The physical and mental health effects of gender stereotypes were found to begin in children as early as 10 years of age. Is it time to adjust the way we look at adolescent health interventions?
The Problems Begin At Ten
Gender norms vary from one culture to another, and each country has its own version of how boys and girls should grow up to be. Current adolescent health programs target physical and mental problems related to gender stereotypes that begin to show at the height of adolescence at around 15 years old. A new comprehensive research reveals that should not be so.
A 15-country research released by the Global Early Adolescent Study, in collaboration with the World Health Organization (WHO) and the Johns Hopkins Bloomberg School of Public Health, revealed that the physical and mental health issues brought about by gender norms and stereotypes actually begins to become ingrained in a child as early as 10 to 14 years old.
It's worth noting that the results were equally gathered from 15 countries that are a mixture of low-, middle-, and high-income countries, from the most conservative to the most liberal. These countries include Belgium, Bolivia, Burkina Faso, China, DR Congo, Ecuador, Egypt, India, Kenya, Malawi, Nigeria, Scotland, South Africa, the United States, and Vietnam.
The results show that children who are brought up at an early age with so-called "gender straitjackets" are prone to negative lifelong consequences. The consequences of which are perilous for both boys and girls.
These 'gender straitjackets" reinforce the myths that boys must grow up to be strong and independent, while girls must be vulnerable. Similarly, they found that pubertal girls are seen as embodiments of sex and sexuality, while boys are seen as trouble. For instance, pubertal girls are told not to go outside and to cover up, while pubertal boys are seen as predators.
"A girl cannot go out as she wishes because she is a girl and if a girl came home late her parents would shout at her, but it is okay for a guy," said one girl from Egypt. Unfortunately, both genders suffer from the consequences of these norms, as former friendships are suddenly rendered illegitimate simply because of puberty.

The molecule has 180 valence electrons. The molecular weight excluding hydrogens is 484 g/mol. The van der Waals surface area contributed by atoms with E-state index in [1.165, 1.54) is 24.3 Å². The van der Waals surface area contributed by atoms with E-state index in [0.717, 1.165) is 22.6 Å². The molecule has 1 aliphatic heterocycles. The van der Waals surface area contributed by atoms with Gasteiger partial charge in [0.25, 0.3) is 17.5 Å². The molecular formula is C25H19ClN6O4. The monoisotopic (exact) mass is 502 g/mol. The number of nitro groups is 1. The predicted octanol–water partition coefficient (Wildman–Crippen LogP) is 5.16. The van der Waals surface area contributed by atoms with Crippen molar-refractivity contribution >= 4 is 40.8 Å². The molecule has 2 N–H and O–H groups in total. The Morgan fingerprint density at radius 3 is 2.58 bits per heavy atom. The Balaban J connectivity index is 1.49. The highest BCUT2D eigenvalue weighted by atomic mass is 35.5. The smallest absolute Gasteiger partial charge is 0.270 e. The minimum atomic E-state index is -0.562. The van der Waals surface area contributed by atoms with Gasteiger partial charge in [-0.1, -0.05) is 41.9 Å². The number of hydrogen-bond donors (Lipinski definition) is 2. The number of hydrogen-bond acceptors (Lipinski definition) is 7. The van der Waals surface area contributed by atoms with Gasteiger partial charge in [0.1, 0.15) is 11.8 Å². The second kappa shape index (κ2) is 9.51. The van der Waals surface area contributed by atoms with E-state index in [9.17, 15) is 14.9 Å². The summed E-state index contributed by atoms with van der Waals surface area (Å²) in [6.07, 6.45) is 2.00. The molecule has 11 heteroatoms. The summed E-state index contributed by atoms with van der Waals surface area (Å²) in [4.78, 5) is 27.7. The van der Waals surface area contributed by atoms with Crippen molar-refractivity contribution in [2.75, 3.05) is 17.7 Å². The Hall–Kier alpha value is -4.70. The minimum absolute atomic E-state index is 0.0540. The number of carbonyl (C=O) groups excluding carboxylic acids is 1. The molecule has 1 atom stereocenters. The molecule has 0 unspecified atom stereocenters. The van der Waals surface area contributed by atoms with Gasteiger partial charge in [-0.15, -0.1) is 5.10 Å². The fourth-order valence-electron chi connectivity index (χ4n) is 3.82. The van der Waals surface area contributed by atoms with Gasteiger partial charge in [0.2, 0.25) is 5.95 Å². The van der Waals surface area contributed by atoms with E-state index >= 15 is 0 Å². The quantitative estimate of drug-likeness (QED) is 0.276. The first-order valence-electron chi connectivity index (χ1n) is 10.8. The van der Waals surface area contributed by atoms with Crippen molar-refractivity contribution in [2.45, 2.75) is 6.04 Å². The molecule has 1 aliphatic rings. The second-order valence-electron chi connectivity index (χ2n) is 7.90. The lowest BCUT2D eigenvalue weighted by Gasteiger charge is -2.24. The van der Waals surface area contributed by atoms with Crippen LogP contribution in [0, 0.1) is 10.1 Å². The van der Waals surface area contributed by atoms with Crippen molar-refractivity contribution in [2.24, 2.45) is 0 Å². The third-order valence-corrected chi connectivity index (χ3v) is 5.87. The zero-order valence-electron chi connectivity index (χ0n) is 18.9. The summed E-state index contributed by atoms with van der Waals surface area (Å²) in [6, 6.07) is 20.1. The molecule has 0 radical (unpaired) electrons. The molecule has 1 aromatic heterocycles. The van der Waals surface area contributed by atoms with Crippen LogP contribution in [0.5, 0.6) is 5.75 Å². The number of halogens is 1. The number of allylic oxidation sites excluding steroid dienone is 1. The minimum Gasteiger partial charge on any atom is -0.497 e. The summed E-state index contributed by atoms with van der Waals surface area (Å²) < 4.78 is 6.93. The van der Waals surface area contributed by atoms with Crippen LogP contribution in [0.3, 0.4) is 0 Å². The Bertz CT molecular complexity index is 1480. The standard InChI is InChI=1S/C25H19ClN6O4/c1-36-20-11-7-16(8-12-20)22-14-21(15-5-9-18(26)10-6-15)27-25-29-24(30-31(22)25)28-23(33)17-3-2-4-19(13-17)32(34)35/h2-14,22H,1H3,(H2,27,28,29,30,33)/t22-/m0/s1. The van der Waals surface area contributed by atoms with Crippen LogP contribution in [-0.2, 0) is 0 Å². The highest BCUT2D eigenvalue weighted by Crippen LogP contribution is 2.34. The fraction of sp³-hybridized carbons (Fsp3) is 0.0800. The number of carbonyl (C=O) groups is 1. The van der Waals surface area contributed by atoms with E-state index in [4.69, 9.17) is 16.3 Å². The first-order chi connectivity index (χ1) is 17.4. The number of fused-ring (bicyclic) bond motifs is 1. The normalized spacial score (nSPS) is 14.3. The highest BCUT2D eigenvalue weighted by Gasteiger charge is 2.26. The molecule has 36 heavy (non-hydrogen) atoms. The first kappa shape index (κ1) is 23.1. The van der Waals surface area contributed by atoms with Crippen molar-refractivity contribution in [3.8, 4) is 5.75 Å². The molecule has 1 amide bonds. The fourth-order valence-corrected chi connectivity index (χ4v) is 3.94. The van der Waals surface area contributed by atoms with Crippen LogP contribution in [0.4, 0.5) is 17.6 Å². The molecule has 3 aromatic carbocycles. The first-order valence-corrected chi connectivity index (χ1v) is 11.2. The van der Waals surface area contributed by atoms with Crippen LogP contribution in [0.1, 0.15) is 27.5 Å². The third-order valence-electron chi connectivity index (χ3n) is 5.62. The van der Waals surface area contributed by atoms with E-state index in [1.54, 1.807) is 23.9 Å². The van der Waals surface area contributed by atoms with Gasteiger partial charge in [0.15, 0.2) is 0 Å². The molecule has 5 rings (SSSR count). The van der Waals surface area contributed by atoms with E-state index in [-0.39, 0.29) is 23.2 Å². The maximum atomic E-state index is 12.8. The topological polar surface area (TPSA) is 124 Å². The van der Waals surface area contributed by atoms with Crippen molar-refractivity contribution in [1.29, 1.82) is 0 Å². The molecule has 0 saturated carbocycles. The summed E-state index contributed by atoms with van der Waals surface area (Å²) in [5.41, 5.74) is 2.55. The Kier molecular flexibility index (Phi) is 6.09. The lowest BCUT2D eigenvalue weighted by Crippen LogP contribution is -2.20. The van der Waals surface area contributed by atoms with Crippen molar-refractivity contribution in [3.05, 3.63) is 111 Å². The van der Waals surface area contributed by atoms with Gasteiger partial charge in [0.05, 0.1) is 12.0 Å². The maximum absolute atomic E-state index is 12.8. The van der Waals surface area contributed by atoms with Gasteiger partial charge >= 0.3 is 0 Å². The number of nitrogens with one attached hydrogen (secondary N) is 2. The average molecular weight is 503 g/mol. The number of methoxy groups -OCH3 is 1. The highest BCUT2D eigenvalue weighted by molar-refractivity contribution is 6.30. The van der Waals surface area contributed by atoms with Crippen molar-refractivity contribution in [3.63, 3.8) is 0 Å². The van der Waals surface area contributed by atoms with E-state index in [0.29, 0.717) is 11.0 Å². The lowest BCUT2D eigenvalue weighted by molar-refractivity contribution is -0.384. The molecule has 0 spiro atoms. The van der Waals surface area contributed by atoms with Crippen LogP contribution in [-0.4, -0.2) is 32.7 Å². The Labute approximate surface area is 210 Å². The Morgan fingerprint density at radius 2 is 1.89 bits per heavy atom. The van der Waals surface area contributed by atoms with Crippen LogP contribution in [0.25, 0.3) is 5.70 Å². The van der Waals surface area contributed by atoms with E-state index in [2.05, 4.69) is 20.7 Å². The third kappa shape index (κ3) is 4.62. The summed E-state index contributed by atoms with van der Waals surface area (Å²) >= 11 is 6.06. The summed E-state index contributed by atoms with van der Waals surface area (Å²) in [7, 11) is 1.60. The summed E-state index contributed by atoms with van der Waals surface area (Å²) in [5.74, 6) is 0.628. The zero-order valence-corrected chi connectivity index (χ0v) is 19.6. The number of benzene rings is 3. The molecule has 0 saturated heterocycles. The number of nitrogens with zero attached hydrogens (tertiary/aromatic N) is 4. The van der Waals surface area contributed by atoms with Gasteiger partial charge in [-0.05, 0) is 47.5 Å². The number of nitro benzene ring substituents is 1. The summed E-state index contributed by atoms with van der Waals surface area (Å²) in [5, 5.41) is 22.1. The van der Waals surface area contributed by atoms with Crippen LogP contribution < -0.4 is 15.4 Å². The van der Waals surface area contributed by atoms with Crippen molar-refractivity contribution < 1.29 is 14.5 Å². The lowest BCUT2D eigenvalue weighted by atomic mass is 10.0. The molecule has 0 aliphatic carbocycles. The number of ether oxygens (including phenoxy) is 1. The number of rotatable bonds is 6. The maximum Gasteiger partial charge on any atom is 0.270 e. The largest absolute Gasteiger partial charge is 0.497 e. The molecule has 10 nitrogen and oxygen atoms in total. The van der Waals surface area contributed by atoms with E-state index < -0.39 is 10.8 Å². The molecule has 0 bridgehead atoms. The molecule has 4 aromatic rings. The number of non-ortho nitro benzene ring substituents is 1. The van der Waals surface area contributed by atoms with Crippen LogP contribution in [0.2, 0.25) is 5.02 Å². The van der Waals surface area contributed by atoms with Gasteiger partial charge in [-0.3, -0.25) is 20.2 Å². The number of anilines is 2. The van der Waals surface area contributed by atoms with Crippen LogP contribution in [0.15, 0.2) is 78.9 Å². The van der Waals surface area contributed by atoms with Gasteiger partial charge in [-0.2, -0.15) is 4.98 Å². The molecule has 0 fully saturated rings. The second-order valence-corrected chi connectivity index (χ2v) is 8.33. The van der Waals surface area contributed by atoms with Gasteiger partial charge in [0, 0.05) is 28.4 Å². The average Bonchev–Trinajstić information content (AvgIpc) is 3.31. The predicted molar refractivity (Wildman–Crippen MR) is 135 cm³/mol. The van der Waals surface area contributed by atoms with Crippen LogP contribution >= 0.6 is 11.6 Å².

The Consequences Of Gender Straitjackets
The consequences of such practices are dire. For girls, researchers found early school leaving, pregnancy, child marriage, HIV and STIs, violence, and depression as possible outcomes of adhering to the female stereotype.
On the other hand, boys suffer the consequences of being seen as emotionally unscathed. They are more prone to engaging in and being victims of physical violence and are more prone to engaging in substance abuse and suicide. Further, they die more frequently of unintentional injuries and have life expectancies that are shorter than that of women.
Results of the study show that it could very well be time to change and perhaps advance the way we tackle adolescent health problems, especially since they evidently begin at a much earlier age than previously thought. However, apart from tending to the needs of children with regards to the effects of gender norms, perhaps the better way of dealing with such consequences is to avoid exposing children to the stereotypes in the first place. This is, however, easier said than done.
"It also requires the knowledge that children pick up on these gender mythologies at a very young age and they proceed to play out in a variety of ways — often damaging — for the rest of their lives," said Robert W. Blum, M.D. , Ph.D., M.P.H., coauthor of the study.